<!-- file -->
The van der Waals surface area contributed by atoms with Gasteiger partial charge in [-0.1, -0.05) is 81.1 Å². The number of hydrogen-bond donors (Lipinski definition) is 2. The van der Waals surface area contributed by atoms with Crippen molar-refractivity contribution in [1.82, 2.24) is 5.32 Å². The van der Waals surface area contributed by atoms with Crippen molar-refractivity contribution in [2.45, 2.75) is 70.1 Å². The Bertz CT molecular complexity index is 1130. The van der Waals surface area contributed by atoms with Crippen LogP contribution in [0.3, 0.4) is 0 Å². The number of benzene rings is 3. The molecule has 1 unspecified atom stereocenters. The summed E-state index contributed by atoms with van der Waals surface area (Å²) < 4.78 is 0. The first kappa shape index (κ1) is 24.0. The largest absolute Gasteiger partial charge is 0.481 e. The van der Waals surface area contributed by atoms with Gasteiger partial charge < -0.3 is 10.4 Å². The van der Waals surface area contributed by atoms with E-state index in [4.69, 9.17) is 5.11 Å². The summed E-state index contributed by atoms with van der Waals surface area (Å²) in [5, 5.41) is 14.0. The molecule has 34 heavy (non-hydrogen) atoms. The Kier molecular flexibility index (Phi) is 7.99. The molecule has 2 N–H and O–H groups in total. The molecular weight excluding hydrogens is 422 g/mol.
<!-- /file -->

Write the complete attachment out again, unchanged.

The van der Waals surface area contributed by atoms with Gasteiger partial charge in [-0.1, -0.05) is 81.1 Å². The number of hydrogen-bond donors (Lipinski definition) is 2. The van der Waals surface area contributed by atoms with Crippen molar-refractivity contribution in [1.82, 2.24) is 5.32 Å². The van der Waals surface area contributed by atoms with Crippen molar-refractivity contribution in [2.45, 2.75) is 70.1 Å². The Bertz CT molecular complexity index is 1130. The van der Waals surface area contributed by atoms with Crippen LogP contribution in [0.3, 0.4) is 0 Å². The number of benzene rings is 3. The molecule has 1 unspecified atom stereocenters. The summed E-state index contributed by atoms with van der Waals surface area (Å²) < 4.78 is 0. The first kappa shape index (κ1) is 24.0. The largest absolute Gasteiger partial charge is 0.481 e. The van der Waals surface area contributed by atoms with Gasteiger partial charge < -0.3 is 10.4 Å². The van der Waals surface area contributed by atoms with E-state index in [4.69, 9.17) is 5.11 Å². The summed E-state index contributed by atoms with van der Waals surface area (Å²) in [5, 5.41) is 14.0. The molecule has 34 heavy (non-hydrogen) atoms. The Kier molecular flexibility index (Phi) is 7.99. The molecule has 2 N–H and O–H groups in total. The molecular weight excluding hydrogens is 422 g/mol.